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Hardliner and Tent City Leader Tell Tale of Two Israels

There is a man in Israel of whom you most likely have never heard, though he is among the noisiest people in the country. His name is Danny Danon. He’s 40 years old, has been in the Knesset for all of two years, yet serves as deputy speaker and chair of its Committee for Immigration, Absorption and Diaspora Affairs, as well as sitting on a plethora of other committees, including those dealing with foreign affairs and women’s and children’s issues. He is also chair of World Likud — and a close friend, so both of them say, of Glenn Beck. It was Danon who invited Beck to appear before his Knesset committee in July, and he was deeply involved in Beck’s recent three-day extravaganza in Israel that culminated at the Western Wall. Danon on Beck: “I think Glenn Beck is an example on how to deal with hasbara. Just put out the facts and do not be afraid to reveal the truth.” And he’s almost surely the only member of the Knesset with his own iPhone app.

Danon clearly thinks himself a Zionist, a patriot and a democrat. Those are inherently subjective judgments, and they are not self-evident from his behavior. He is author of the draconian new law declaring anyone who endorses a boycott of West Bank products or institutions liable for civil damages, and he recently remarked, “We [Israel] are very democratic — even too democratic. We have a strong democracy. It should be a strong democracy, but we have to set some limits.” As for patriotism, he is a vehement opponent of Prime Minister Benjamin Netanyahu’s half-hearted housing freeze, and he remains an absolute opponent of a two-state solution. In a New York Times op-ed piece on May 18, he wrote, “A United Nations vote on Palestinian statehood would give Israel an opportunity to rectify the mistake we made in 1967 by failing to annex all of the West Bank.” And, earlier this month, in an interview with Al Jazeera, he said, “There is place only for one state on the land of Israel… I do not believe in a two-state solution.”

There are doubtless some who think Danon’s bluntness charming. Not for him the veiled language of diplomacy. Thus, “Obama is zigzagging in accordance with whatever will bring him more votes and justify his Nobel Peace Prize,” or, “Israel will not pay [Obama’s] private tuition as he tries to understand the essence of the conflict,” or, “Barack Hussein Obama [has] adopted the staged plan of Yasser Arafat for Israel’s destruction, and he is trying to force it on our prime minister.” Danon’s version of Zionism, his indifference to the Israel-America relationship, his delight in Glenn Beck, and his enthusiasm for Christian Zionism cannot be thought of as anomalies. Rather, his positions reflect a gathering danger.

It is time to meet someone else you’ve most likely not heard of before, a 25 year-old Israeli woman named Daphne Leef. She represents a very different Israel from that of Danon. It was her abrupt decision to set up a tent on Rothschild Boulevard, in protest of housing costs in Tel Aviv, that led, very quickly, to the mass protests we have witnessed in recent weeks.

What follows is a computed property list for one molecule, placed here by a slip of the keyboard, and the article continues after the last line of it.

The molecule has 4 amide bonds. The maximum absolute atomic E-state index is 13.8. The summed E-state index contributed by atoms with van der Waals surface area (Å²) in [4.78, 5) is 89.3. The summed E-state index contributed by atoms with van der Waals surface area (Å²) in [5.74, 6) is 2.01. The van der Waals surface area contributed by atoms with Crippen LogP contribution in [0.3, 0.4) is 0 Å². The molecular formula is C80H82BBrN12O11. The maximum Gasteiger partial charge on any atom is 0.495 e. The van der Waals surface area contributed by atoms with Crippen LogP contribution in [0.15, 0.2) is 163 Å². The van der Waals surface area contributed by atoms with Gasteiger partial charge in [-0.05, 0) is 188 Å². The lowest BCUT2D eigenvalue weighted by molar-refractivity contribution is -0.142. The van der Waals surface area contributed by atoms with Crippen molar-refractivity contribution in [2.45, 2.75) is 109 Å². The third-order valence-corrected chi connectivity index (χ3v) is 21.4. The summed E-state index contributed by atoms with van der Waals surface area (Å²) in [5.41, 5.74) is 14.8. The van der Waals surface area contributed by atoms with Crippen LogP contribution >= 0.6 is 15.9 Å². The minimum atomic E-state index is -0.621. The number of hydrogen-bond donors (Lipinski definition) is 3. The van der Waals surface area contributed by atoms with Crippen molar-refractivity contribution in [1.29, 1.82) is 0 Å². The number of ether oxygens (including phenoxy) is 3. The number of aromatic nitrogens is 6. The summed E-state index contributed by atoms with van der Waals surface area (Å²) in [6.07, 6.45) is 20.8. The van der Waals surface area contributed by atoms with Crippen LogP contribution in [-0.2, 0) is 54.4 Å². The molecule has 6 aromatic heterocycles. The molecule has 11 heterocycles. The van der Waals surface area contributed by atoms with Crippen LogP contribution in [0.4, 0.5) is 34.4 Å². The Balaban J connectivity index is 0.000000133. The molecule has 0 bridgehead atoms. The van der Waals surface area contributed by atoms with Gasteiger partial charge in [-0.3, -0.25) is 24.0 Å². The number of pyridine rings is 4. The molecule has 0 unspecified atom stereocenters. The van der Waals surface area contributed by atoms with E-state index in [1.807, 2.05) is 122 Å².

In Tel Aviv, protesters erected 350 tents — around the country, 500 more. What had begun as a protest about the cost of housing has long since morphed into a comprehensive “no” vote against the political echelon. Leef herself has made the transition gracefully. A friend writes, “Leef and her associates are much, much wiser than the whole governmental class. At the age of 25 – 30! Such a group has never before appeared here.”

In fact, two groups are emerging: the activist middle-class — the Rothschild cohort — and the poor, mainly Mizrachi, or Eastern Jewish, tent dwellers in what Israelis call the “peripheria,” the unexpected places, such as Bet She’an and Dimona. For now, the Mizrachim appear mostly to want, simply, a better deal from the government. Whether they can be persuaded to buy into the larger agenda remains an open question.

That “larger agenda” has captivated an older generation that had, by and large, given up on significant social change. It is as if classic Zionism has suddenly been given a shot of adrenalin. My friend writes, “What is new — and it is definitely new — is the depth of intellectual-emotional capacity of the Rothschild tent-dwellers. They definitely understand the immensity of the task of Israel’s refurbishment. I feel how their minds are embracing the whole thing. No words can adequately capture my admiration for such talents.”

So: Israel is suspended between Danon and Leef. The great test of Leef’s Israel comes on September 3, when the hope is that as many as 1 million people from all over the country will join the protest demonstration. “The people demand social justice.”

In the best of circumstances, there remains a major sorting out to be accomplished. The protesters have carefully avoided any explicit link between their disgust with the current leadership and with the occupation, although the linkage is quite clear to many of them. Nor is there any clear political path forward. But something has stirred and, by now, erupted. And if it can be sustained, even against the determined opposition of the militant settlers and the Russians, many of whom evidently equate social protest with treason, then Israel’s precipitous and dispiriting rightward turn, epitomized by Danon, may come to be seen as a snare and a delusion.


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